“Well,” Garza said, “I’ve got all my stuff in here—” he raised his computer bag—“so clear out your desk and let’s head over to the Spice Market and get ourselves righteously shitfaced.”
“Now, that’s a good idea. But I don’t really have anything to collect.”
“So much the better. Let’s go.”
Gideon paused to take a moment and look out over the vast, dead, silent space of half-completed projects and dark electronics. Garza paused as well, finally shaking his head.
In that moment Gideon heard, from a distant corner, an electronic chime. A small computer screen woke underneath a clear plastic shroud, creating a glow.
Garza saw it, too. “Looks like somebody forgot to turn off their monitor.” He walked toward the computer and Gideon followed. Taking the corner of the tarp, Garza jerked it away.
A message stood against a white background:
Time elapsed: 43412 hrs 34.12 minutes
Garza stared at it. “What the hell?”
“Forty-three thousand hours . . . ” Gideon did a quick calculation. “That’s almost five years. You think this computer’s been working on some problem for five years?”
Garza started to laugh, his voice echoing. “It’s just the sort of thing Glinn would do: give a computer some impossible task and let it grind away, day in, day out, just to see if it could come up with a solution. And look here—it finally did! A little late, but what the hell.”
Gideon squinted at the screen. The “solution” following the message was a long listing in hexadecimal. “What’s the Phaistos Project?”
Before Garza could answer, a voice rang out from the far side of the room. “Five o’clock, gentlemen! Sorry, but it’s time to leave. We’re locking the place down.”
Gideon turned to see two security guards at the main door. He glanced back to find Garza bending over the computer, inserting a USB stick into the computer.
“What are you doing?”
“Downloading this data.”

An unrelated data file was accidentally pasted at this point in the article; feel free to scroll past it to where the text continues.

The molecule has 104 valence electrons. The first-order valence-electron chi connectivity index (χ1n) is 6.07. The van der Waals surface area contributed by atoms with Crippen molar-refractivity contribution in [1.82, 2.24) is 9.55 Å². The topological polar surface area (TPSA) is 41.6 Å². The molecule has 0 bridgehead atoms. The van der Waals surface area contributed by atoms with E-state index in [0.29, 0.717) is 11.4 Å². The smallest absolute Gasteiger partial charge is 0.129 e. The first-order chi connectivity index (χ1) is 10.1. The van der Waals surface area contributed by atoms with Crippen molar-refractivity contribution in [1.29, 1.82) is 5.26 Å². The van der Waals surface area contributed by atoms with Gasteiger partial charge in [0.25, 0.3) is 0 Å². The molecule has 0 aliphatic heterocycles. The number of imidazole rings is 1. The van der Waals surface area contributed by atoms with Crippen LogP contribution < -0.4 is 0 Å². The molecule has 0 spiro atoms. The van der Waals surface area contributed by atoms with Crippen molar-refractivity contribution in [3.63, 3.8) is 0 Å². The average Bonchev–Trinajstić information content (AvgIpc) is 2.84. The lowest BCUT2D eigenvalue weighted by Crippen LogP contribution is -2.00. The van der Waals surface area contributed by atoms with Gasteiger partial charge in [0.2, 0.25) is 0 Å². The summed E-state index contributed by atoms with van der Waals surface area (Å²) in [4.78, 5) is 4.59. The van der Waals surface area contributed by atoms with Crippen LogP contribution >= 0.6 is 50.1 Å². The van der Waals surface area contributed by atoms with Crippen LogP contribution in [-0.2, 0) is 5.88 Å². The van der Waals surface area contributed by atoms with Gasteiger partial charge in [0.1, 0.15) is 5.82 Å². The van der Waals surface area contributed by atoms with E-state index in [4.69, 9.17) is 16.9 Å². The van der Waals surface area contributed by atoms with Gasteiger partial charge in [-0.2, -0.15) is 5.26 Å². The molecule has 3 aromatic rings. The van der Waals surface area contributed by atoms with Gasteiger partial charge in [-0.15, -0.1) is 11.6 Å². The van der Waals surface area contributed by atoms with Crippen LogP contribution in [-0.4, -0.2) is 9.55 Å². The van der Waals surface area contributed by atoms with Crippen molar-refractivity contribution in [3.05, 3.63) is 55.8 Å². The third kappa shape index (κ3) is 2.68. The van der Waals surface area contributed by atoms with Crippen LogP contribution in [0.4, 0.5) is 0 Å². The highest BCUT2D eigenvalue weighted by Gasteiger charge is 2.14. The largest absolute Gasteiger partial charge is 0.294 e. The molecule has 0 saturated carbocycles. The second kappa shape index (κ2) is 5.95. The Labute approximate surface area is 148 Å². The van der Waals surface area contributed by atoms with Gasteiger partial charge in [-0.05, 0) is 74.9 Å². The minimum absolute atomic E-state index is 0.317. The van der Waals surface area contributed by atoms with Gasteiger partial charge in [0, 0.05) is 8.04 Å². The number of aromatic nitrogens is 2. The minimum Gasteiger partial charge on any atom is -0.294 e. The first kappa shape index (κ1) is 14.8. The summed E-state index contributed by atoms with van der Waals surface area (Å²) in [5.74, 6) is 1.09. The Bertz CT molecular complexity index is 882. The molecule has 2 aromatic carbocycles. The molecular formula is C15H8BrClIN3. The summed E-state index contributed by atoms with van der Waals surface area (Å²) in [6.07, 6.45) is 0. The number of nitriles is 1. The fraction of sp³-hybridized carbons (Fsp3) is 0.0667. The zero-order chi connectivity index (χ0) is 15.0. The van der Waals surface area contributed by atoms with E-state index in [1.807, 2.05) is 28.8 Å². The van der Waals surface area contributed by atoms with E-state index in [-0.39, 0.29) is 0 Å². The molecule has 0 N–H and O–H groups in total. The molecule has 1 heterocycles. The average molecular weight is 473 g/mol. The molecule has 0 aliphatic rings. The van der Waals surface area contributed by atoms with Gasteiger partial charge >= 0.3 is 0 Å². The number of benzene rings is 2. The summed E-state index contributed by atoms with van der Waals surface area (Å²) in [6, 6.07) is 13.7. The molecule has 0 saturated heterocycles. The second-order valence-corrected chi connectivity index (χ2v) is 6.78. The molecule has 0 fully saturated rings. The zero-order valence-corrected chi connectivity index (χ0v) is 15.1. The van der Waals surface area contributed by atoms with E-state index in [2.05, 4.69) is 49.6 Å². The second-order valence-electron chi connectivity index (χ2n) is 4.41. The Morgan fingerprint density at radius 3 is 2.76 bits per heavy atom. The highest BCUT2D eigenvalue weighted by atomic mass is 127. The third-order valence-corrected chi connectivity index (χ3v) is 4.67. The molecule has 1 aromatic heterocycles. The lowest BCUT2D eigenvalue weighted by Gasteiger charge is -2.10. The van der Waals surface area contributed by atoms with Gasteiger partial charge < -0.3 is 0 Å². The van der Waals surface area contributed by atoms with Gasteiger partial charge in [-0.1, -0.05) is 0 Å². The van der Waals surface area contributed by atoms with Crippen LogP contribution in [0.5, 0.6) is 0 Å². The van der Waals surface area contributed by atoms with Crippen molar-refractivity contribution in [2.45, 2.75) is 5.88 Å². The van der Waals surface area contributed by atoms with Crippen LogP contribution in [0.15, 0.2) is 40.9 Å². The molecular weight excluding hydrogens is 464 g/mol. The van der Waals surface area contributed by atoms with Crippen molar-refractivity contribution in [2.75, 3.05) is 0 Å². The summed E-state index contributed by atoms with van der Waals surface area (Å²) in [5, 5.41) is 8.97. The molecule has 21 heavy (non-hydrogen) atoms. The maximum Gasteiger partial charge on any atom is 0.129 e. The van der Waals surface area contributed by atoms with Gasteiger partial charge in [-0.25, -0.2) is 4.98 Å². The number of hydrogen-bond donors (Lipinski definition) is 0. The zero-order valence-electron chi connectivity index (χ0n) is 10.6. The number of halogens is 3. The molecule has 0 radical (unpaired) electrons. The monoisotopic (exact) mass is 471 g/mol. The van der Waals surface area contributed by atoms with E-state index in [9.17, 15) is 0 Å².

But Garza was busy tapping on the keyboard.
“Gentlemen?” The guards were starting to walk across the room.
“We’ll be there in a sec, just clearing out our stuff!” Garza shouted from a bent position.
“Sorry, but we’re under orders to shut down at five o’clock sharp.” Garza pulled the USB stick out and slipped it in his sock.
“Wish I had time to fuck this machine up,” he muttered. “That would serve old Eli right.”
Now the guards had arrived. “You’re not supposed to be using any of the electronics,” the taller one said.
“Sorry,” said Garza, straightening up. “We’ll go.” The guards escorted them to the entrance hall and then paused. “Sir,” the taller one said to Garza, “I’m afraid I have to look through your bag.”
“Bullshit,” said Garza, “this is my stuff.”
“We’re under orders,” said the guard. He reached for the bag and, after hesitating, Garza let him take it.
The guard opened it up, and his blunt fingers sorted through everything. There was no laptop in it, but his busy fingers selected a small hard drive. “I have to take this.”
Garza stared at him. “It’s my data.”
“When you leave this company, nothing is yours anymore,” said the guard.
The guard took the hard drive and dropped it into a slot, where there was a sudden grinding noise from an e-waste shredder.
“Hey! What the fuck?”
“Sorry,” the guard said in a tone that was anything but sorry as he stepped forward, one hand coming to rest on the butt of a holstered Glock. “Time to leave.”
Garza stared at him.
“Let’s go,” said Gideon.
They turned and left without a word, the two guards following them out. Once they reached the loading dock, the massive steel door to EES slid shut with a clang and Gideon heard the automatic bolts shooting home.
Garza turned to him. “Time for that drink.”
Excerpted from the book The Pharaoh Key by Preston and Child. Copyright © 2018 by Splendide Mendax, Inc. and Lincoln Child. Reprinted with permission of Grand Central Publishing. All rights reserved.